October 15th 2008 marks the 10th anniversary of the UN recognised ‘International Rural Women’s Day. As a research institute that specialises in rural matters, and having women represented at all levels, the CCRI approached a number of the team to discuss their role in rural research. This week we hear from Julie Urquhart.
A couple of weeks ago, Imogen Young joined CCRI as the latest of our placement students. Each academic year, we offer the opportunity of a paid placement within CCRI, and Imogen has joined us from UWE where she is an Environmental Science student. By way of an introduction we asked Imogen to write a few lines about herself.
There has been a great deal of comment on the recently published draft Agriculture Bill, which seeks to set out how the government will support farming after Brexit. The CCRI Director, Professor Janet Dwyer has a number of important observations.
In May 2018, research assistant Nick Lewis took a trip to Scotland where he ran the Southern Upland Way, Britain’s first official coast-to-coast long distance footpath. Following on from a previous blog post, he has written a short piece reflecting upon his experiences on his latest trip.
The winter of 2017/18 has been unusually long and cold. As spring finally appears to be establishing itself, John Powell revisits in part, a post he wrote two years ago and further considers how wildflowers can be considered public goods and how recent changes in EU legislation should protect insect pollinators.
The SURE-Farm project is seeking arable farmers in East Anglia to participate in research investigating resilience and sustainability of farming systems.
As the most prolific blogger in CCRI, John Powell has set himself the challenge of writing a post per month during 2018. Nick Lewis, John’s colleague and office room-mate, wanted to explore the reasons behind this and motivations for his regular outputs.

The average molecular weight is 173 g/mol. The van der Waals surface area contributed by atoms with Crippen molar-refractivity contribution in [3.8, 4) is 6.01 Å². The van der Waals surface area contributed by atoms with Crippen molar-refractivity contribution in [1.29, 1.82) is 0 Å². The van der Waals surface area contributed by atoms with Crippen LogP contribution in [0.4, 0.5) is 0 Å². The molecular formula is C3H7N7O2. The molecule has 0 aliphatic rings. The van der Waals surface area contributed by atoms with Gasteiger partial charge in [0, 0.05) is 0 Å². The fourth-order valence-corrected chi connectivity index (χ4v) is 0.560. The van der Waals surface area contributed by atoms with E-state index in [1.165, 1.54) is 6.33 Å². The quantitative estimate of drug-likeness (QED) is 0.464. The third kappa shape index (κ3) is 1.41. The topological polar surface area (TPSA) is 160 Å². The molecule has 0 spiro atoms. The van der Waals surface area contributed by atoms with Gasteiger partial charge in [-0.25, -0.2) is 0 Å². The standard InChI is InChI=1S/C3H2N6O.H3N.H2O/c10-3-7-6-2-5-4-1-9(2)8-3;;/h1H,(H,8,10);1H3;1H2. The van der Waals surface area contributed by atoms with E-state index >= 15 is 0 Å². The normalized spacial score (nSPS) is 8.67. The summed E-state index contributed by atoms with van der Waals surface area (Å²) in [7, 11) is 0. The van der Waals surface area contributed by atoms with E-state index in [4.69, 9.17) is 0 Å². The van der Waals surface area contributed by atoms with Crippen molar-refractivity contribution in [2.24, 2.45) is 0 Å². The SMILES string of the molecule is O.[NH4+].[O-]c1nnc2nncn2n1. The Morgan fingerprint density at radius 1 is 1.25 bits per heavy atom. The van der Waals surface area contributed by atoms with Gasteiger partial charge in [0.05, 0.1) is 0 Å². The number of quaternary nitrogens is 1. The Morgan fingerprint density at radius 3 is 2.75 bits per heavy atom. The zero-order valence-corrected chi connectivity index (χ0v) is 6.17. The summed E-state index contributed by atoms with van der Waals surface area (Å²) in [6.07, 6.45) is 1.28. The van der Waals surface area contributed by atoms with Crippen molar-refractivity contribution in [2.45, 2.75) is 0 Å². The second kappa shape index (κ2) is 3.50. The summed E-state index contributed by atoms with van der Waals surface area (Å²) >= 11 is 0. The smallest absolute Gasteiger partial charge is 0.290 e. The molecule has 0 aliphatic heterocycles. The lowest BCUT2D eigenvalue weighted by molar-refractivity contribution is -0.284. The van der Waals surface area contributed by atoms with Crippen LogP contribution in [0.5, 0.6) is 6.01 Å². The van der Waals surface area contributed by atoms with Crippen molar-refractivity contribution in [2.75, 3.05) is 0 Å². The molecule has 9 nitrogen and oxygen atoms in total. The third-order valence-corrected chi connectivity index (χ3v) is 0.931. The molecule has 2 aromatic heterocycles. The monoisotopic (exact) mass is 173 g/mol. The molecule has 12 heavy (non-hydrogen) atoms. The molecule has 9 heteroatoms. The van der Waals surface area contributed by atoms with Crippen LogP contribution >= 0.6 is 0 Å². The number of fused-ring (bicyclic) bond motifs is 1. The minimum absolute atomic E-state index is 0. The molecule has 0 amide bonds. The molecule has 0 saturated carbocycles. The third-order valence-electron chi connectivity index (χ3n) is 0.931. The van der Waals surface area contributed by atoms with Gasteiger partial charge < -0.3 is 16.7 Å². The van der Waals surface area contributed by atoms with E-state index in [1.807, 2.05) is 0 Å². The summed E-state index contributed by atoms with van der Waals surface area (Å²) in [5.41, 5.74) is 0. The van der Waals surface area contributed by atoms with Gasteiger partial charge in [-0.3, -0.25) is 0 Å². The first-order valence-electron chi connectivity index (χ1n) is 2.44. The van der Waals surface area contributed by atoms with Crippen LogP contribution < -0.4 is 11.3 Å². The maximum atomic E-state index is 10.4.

Last week Julie Ingram, Hannah Chiswell and Jane Mills traveled to Vienna for a general project meeting as part of the Horizon 2020 AgriDemo-F2F project.
Professor Janet Dwyer’s report for the Public Policy Institute for Wales, entitled The Implications of Brexit for Agriculture, Rural Areas and Land Use in Wales has been published online this week. The report suggests how the anticipated changes to trading conditions and relationships might leave Welsh agriculture in a disadvantaged position compared to its main trading competitors after 2022.
John Powell and Chris Short have just returned from the beautiful medieval city of Utrecht in the Netherlands after attending the 16th Biennial Global conference ‘Practicing the commons: Self-governance, cooperation, and institutional change’ of The International Association for the Study of the Commons (IASC). Read more about what went on at the conference, which was one of the largest ever held by the IASC.